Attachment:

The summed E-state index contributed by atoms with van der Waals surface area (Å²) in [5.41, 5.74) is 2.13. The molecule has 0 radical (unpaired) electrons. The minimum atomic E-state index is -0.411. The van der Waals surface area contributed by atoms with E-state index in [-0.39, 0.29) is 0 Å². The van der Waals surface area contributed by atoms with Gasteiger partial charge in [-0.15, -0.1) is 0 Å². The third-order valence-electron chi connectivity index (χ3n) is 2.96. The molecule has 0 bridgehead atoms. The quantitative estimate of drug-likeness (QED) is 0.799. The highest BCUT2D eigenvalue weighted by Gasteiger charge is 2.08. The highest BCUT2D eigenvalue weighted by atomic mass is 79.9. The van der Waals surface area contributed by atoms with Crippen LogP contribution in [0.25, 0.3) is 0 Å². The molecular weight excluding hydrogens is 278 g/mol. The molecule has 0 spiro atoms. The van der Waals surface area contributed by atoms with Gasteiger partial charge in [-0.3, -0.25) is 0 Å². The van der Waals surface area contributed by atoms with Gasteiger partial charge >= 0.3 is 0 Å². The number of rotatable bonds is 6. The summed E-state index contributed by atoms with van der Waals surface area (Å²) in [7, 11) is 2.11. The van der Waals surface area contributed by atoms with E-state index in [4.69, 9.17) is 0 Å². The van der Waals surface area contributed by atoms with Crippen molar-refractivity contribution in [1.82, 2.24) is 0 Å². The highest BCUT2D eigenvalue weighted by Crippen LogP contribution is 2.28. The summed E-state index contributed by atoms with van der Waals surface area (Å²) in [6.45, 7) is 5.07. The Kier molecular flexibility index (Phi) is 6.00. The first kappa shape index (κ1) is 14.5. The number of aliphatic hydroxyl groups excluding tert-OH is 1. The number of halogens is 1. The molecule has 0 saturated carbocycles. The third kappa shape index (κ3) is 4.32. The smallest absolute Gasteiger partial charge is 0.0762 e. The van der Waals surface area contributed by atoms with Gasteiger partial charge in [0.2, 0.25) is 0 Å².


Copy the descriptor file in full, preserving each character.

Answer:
The summed E-state index contributed by atoms with van der Waals surface area (Å²) in [5.41, 5.74) is 2.13. The molecule has 0 radical (unpaired) electrons. The minimum atomic E-state index is -0.411. The van der Waals surface area contributed by atoms with E-state index in [-0.39, 0.29) is 0 Å². The van der Waals surface area contributed by atoms with Gasteiger partial charge in [-0.15, -0.1) is 0 Å². The third-order valence-electron chi connectivity index (χ3n) is 2.96. The molecule has 0 bridgehead atoms. The quantitative estimate of drug-likeness (QED) is 0.799. The highest BCUT2D eigenvalue weighted by Gasteiger charge is 2.08. The highest BCUT2D eigenvalue weighted by atomic mass is 79.9. The van der Waals surface area contributed by atoms with Crippen LogP contribution in [0.25, 0.3) is 0 Å². The molecular weight excluding hydrogens is 278 g/mol. The molecule has 0 spiro atoms. The van der Waals surface area contributed by atoms with Gasteiger partial charge in [-0.3, -0.25) is 0 Å². The van der Waals surface area contributed by atoms with Gasteiger partial charge >= 0.3 is 0 Å². The number of rotatable bonds is 6. The summed E-state index contributed by atoms with van der Waals surface area (Å²) in [7, 11) is 2.11. The van der Waals surface area contributed by atoms with E-state index in [4.69, 9.17) is 0 Å². The van der Waals surface area contributed by atoms with Crippen molar-refractivity contribution in [1.82, 2.24) is 0 Å². The highest BCUT2D eigenvalue weighted by Crippen LogP contribution is 2.28. The summed E-state index contributed by atoms with van der Waals surface area (Å²) in [6.45, 7) is 5.07. The Kier molecular flexibility index (Phi) is 6.00. The first kappa shape index (κ1) is 14.5. The number of aliphatic hydroxyl groups excluding tert-OH is 1. The number of halogens is 1. The molecule has 0 saturated carbocycles. The third kappa shape index (κ3) is 4.32. The smallest absolute Gasteiger partial charge is 0.0762 e. The van der Waals surface area contributed by atoms with Gasteiger partial charge in [0.2, 0.25) is 0 Å².